When Jeff Warner met Corrections Deputy Avery Stegall in the late 1980s, he was a mess. He was about five years into a methamphetamine addiction, which began when he was just 15 years old.
“He was just a rookie, and I think I scared him a little,” Warner said. “I was all messed up because of my addiction.”
Nearly two decades later, the duo reunited in the Thurston County Drug Court program. Warner entered the program following a 2014 arrest, and Stegall, still a corrections deputy, works with the program.
In the two years since his arrest, Warner has turned his life around. He holds a steady job, earned a high school diploma, is continuing his education with automotive classes, and is dedicated to his 16-month-old daughter, Viola. He has been clean for 662 days.
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“They say Drug Court is just about treating addiction, but that’s not true. It’s about treating the whole person,” said counselor Autumn Irvine as she introduced Warner during a Friday Drug Court graduation ceremony.
Irvine said Drug Court helps participants obtain education, improve family relationships, and more. Warner truly took advantage of that help, she said.
Warner said Friday that the trouble started when he was 3 years old, when his parents divorced. His mother dropped him off at child care and never came back, leaving him to be raised by an alcoholic father.
Warner described an early start to his addiction, stealing alcohol from his dad by the time he was 8 years old, and smoking marijuana by age 11. Missing his mother, Warner frequently ran away to look for her, landing himself in juvenile detention. He began using methamphetamine at 15, and dropped out of school.
At age 30, he went to prison for 12 months and learned about Narcotics Anonymous upon his release. He made a friend who became like a family member and was clean for seven years, Warner said. But when that friend died unexpectedly, he began using drugs again and found himself back in jail.
When he entered the program at age 47, he wasn’t sure he’d be able to change his life.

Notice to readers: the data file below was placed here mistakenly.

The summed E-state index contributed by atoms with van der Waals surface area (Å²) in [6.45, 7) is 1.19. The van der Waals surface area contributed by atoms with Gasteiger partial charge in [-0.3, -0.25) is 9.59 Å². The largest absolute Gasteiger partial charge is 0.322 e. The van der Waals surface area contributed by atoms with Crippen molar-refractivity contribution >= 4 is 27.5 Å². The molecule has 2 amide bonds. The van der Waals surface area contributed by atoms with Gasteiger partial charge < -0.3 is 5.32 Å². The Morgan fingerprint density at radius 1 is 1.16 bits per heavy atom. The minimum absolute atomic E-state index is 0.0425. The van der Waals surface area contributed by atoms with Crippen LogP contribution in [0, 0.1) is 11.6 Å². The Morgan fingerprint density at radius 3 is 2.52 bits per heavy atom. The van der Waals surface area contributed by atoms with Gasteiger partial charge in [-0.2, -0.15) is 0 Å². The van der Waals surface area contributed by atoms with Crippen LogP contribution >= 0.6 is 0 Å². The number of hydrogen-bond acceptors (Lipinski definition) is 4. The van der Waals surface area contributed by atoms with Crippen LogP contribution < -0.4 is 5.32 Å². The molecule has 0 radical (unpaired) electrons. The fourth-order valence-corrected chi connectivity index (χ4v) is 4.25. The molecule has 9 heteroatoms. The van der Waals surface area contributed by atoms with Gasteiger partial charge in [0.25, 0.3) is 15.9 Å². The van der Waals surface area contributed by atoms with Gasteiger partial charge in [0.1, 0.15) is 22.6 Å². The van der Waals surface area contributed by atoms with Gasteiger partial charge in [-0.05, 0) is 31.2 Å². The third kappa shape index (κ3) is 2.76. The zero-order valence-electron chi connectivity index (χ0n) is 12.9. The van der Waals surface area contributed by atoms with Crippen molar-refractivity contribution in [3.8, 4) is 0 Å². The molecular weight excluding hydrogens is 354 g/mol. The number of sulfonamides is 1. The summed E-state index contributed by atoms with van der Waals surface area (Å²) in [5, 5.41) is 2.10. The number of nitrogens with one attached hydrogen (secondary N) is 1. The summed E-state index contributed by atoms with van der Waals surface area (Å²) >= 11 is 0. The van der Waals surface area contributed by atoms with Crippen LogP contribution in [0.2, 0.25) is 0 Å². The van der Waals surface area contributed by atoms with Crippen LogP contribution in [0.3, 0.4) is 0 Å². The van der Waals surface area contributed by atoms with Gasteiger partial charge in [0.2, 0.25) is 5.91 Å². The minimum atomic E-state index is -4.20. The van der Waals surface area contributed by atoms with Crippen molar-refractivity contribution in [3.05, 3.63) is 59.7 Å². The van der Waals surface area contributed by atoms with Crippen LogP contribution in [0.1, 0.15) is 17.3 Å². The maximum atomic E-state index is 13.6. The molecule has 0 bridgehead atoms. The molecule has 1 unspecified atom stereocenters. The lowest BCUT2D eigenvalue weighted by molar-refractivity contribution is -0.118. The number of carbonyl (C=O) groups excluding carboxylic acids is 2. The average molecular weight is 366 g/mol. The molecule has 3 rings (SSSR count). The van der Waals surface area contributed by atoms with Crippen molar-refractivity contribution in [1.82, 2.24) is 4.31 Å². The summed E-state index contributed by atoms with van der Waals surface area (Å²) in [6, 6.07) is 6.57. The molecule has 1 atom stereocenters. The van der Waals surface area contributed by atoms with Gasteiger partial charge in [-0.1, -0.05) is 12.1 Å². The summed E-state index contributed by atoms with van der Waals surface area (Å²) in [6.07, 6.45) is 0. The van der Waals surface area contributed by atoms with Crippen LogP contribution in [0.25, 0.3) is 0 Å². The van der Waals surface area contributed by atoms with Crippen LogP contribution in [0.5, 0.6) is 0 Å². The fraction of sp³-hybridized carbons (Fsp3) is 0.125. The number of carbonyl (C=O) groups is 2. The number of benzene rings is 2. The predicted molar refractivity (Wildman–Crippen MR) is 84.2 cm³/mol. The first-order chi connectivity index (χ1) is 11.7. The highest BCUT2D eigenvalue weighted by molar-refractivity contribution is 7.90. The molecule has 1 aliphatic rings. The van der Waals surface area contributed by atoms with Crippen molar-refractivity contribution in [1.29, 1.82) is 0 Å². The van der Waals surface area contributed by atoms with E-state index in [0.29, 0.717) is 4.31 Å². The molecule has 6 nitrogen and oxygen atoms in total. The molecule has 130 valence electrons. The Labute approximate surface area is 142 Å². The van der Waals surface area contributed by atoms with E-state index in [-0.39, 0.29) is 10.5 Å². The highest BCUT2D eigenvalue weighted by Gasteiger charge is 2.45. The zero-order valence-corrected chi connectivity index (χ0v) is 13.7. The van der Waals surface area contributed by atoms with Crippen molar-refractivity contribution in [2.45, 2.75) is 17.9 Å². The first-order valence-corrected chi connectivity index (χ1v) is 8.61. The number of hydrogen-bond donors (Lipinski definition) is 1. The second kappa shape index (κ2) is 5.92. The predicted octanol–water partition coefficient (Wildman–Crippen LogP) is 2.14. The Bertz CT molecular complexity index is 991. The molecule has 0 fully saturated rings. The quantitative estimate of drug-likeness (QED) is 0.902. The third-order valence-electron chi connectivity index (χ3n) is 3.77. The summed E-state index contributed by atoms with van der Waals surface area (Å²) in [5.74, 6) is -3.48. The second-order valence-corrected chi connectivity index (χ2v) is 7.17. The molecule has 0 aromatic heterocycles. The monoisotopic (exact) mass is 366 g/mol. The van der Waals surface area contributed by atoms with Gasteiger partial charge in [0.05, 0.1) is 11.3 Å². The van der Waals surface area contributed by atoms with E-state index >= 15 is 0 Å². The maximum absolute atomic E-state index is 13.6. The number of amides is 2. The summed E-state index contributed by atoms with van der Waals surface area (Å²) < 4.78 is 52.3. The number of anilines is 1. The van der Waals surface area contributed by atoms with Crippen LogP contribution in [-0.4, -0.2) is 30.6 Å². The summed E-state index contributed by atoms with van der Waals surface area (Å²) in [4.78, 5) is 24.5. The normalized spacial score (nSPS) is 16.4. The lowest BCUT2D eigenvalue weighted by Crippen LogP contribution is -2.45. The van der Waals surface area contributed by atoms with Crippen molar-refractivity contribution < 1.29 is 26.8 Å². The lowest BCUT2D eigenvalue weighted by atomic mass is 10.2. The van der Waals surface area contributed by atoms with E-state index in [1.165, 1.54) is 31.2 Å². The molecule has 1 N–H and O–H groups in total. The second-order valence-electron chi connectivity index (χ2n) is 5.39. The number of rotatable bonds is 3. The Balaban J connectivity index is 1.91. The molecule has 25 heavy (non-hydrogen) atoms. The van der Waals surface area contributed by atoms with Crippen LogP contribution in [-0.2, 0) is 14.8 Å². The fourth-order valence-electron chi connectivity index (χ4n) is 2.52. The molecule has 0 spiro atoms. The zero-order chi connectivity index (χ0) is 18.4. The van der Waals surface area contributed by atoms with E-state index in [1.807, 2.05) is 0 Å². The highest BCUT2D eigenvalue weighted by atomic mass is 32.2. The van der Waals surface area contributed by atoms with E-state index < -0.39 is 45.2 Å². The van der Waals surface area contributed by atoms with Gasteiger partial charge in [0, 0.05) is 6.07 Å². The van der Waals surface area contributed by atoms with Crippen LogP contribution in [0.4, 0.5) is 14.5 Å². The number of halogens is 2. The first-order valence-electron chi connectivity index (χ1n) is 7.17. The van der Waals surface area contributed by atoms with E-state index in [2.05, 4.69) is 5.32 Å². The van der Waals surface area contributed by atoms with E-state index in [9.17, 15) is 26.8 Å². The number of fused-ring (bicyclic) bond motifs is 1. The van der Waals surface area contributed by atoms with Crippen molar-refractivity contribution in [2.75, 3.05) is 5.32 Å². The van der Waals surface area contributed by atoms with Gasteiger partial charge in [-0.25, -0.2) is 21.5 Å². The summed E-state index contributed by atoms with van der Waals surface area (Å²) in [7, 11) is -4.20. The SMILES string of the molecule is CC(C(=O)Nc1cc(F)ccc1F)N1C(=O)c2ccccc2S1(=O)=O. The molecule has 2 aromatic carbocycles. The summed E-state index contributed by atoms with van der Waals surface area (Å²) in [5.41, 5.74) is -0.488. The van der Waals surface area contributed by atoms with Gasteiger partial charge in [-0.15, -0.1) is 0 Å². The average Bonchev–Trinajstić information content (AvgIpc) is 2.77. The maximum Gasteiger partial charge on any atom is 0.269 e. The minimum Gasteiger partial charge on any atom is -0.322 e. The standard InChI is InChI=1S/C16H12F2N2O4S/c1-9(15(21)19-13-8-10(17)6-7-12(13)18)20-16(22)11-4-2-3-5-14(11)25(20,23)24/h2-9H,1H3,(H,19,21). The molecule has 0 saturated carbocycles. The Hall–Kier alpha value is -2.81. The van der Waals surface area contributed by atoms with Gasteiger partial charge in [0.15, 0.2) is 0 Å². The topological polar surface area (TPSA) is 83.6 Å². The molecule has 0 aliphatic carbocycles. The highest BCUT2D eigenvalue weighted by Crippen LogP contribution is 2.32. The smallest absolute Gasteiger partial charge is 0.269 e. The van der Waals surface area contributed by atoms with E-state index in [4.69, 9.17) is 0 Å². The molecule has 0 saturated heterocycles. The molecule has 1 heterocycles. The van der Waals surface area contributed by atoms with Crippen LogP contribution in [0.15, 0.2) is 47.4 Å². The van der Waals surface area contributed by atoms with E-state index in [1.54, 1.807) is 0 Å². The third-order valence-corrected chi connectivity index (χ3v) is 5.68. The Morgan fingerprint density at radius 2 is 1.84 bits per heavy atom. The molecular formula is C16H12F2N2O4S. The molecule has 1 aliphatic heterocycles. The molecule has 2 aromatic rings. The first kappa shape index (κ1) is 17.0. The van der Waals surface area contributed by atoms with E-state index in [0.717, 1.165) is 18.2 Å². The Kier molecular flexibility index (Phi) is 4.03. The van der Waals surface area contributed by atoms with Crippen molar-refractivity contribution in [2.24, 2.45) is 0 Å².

“But I met some amazing people, they really helped me through it,” Warner said. “I really couldn’t have done it without them.”
Stegall, like Irvine, said that Warner really used the program to his advantage and tailored it to his needs. For example, instead of going for a GED, Warner used the High School 21+ program, where he could a high school diploma.
That initiative prompted Stegall to take a special interest in Warner. When Warner considered leaving the program, Stegall and Public Defender Phil Griffith convinced him to continue on.
“When he was ready to quit, I told him to stay in,” Stegall said. “I told him I’d have his back until the end. Whatever he needed, I’d help him.”
In a gesture of thanks, Warner handed Stegall his 30-day coin. The corrections deputy held onto it until Friday, when he handed it back in an emotion-filled moment.
Warner wasn’t the only graduate Friday to meet law enforcement officers from his past.
Waylan Graves, who has been clean for 536 days, was arrested in Olympia in April 2015. He had been addicted to meth since 1988. He said that since entering the program, his life has improved drastically.
“I never knew how good life could be,” Graves said.
Olympia Police Officer George Clark, who arrested Graves in 2015, attended the ceremony along with Lt. Dan Smith. Graves and the officers had a cheerful reunion and posed for photos.
“We’re always really happy to see a case end like this,” Smith said.
Three other DUI and Drug Court participants graduated Friday: Anamarie Rasbury who is 526 days clean, Mark Neufeld who is 395 days sober, and a man who is 548 days sober but wished to remain anonymous.
Thurston County Superior Court Judge Erik Price, who presides over DUI and Drug Court, said Friday’s ceremony was the program’s 127th graduation; 637 people have graduated since 1998.
He ended the ceremony with a quote from Gen. George Patton:
“The test of success is not what you do when you are on top. Success is how high you bounce when you hit the bottom.”